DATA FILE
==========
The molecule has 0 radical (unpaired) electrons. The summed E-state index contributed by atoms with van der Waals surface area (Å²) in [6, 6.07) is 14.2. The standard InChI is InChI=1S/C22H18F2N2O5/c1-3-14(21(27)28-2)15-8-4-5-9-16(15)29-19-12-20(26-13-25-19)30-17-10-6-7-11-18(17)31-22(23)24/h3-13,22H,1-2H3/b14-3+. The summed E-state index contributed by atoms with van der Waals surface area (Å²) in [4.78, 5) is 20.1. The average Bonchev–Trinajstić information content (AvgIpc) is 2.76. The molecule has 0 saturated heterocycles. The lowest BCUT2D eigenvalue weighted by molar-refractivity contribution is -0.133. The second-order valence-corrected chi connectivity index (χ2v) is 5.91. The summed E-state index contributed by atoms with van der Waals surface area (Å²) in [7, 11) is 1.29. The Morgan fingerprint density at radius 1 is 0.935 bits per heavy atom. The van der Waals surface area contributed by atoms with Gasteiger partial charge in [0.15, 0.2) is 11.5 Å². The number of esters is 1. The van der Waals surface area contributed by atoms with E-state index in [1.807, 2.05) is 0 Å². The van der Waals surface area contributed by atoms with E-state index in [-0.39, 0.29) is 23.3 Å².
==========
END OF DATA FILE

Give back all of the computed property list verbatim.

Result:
The molecule has 0 radical (unpaired) electrons. The summed E-state index contributed by atoms with van der Waals surface area (Å²) in [6, 6.07) is 14.2. The standard InChI is InChI=1S/C22H18F2N2O5/c1-3-14(21(27)28-2)15-8-4-5-9-16(15)29-19-12-20(26-13-25-19)30-17-10-6-7-11-18(17)31-22(23)24/h3-13,22H,1-2H3/b14-3+. The summed E-state index contributed by atoms with van der Waals surface area (Å²) in [4.78, 5) is 20.1. The average Bonchev–Trinajstić information content (AvgIpc) is 2.76. The molecule has 0 saturated heterocycles. The lowest BCUT2D eigenvalue weighted by molar-refractivity contribution is -0.133. The second-order valence-corrected chi connectivity index (χ2v) is 5.91. The summed E-state index contributed by atoms with van der Waals surface area (Å²) in [7, 11) is 1.29. The Morgan fingerprint density at radius 1 is 0.935 bits per heavy atom. The van der Waals surface area contributed by atoms with Gasteiger partial charge in [0.15, 0.2) is 11.5 Å². The number of esters is 1. The van der Waals surface area contributed by atoms with E-state index in [1.807, 2.05) is 0 Å². The van der Waals surface area contributed by atoms with E-state index in [-0.39, 0.29) is 23.3 Å².